The following article about our transshipment projects has appeared in the October issue of "Drycargo International"
Most people within dry cargo circles would probably know Oldendorff Carriers. The German private company has been in existence since 1921 and today owns and operates more than 500 ships. It is considered to be one of the largest dry cargo carriers and has 19 offices around the world.
The department has grown to over 700 people counting office staff and people actively on board various types of marine crafts and transhipment units.
Oldendorff currently manages transshipment activities in Guyana, Trinidad, Turkey and the Arabian Gulf. The commercial and technical management teams are situated in Lübeck Germany in the company headquarter and in Singapore. Common for these transshipment projects are that they run for multiple years and sometimes include ocean freight contracts which means Oldendorff provides an all-inclusive logistical and transportation solution to the client.
‘Our clients are industrial companies which need a reliable long term partner guaranteeing their offshore logistics and transportation requirements are taken care of with utmost diligence — the relationships with our customers are very close for that reason’ says Managing Director, Projects Jacob Juncher. Oldendorff has been engaged in self-unloading vessels for two decades and has several vessels committed to the CSL Pool which mainly operates in the Americas. “Our self-unloaders are employed and commercially handled by the pool whilst technical management is done by Oldendorff — the pool has offered a great way for us to differentiate and explore others types of ships than standard bulk carriers,” says Juncher. “A lot of experience in handling specialized equipment has been gathered over the years — experience we have been able to utilize elsewhere.”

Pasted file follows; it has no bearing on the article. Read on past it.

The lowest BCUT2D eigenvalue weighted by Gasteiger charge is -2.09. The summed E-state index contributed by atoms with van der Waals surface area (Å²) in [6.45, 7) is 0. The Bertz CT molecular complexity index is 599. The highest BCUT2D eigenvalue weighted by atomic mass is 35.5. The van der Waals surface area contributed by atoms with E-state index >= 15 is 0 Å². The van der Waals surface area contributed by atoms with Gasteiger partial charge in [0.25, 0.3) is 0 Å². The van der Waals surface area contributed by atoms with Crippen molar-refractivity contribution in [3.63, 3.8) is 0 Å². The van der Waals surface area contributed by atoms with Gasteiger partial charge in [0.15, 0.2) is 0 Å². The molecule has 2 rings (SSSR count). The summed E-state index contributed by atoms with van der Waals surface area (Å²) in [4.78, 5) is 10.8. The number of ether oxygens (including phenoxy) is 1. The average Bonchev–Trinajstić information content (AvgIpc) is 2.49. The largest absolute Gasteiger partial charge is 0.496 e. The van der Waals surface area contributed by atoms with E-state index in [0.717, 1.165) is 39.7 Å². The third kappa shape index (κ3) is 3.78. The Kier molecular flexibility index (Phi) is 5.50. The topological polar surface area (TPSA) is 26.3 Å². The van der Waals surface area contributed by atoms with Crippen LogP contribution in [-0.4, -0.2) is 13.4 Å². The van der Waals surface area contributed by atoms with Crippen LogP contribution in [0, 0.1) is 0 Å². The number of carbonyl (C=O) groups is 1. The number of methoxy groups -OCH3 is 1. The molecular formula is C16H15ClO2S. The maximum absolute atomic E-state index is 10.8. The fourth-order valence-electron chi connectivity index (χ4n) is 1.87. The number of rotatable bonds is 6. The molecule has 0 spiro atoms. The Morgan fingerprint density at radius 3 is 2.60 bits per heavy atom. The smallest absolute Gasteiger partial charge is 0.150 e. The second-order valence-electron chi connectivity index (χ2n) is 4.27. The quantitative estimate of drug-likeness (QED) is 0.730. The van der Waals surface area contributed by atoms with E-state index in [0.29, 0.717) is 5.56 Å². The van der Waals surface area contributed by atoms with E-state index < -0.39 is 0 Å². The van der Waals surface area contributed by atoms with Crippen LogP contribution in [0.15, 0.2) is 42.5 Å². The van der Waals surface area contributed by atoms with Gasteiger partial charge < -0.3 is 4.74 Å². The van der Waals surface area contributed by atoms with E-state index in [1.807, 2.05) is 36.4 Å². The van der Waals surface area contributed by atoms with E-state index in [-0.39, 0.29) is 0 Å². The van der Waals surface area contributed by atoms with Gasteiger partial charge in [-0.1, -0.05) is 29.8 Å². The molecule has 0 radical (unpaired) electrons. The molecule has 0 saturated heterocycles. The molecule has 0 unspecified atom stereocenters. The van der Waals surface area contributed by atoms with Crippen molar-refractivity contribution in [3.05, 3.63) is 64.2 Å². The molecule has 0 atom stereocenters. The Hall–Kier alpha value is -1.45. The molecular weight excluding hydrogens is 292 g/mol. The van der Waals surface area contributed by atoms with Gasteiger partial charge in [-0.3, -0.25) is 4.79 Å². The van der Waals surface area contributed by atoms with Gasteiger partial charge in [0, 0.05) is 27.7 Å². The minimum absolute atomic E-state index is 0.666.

The first transshipment project in which Oldendorff engaged is situated in close proximity to Iskenderun in Turkey. To guarantee timely and efficient coal supply to a new power plant, Oldendorff designed and constructed one of the world’s largest floating coal terminals. The Isken was delivered in 2002 and handles more than 3mt (million tonnes) of coal per year. “We have a team of 94 highly experienced people in Turkey. We are very pleased with the operation,” says Max Zentgraf, Manager Projects. “The Isken is a piece of bespoke equipment — it is the only one of its kind and has worked flawlessly since the beginning. We can fully discharge a Capesize in four days which is better than many shore installations can achieve,” says Zentgraf.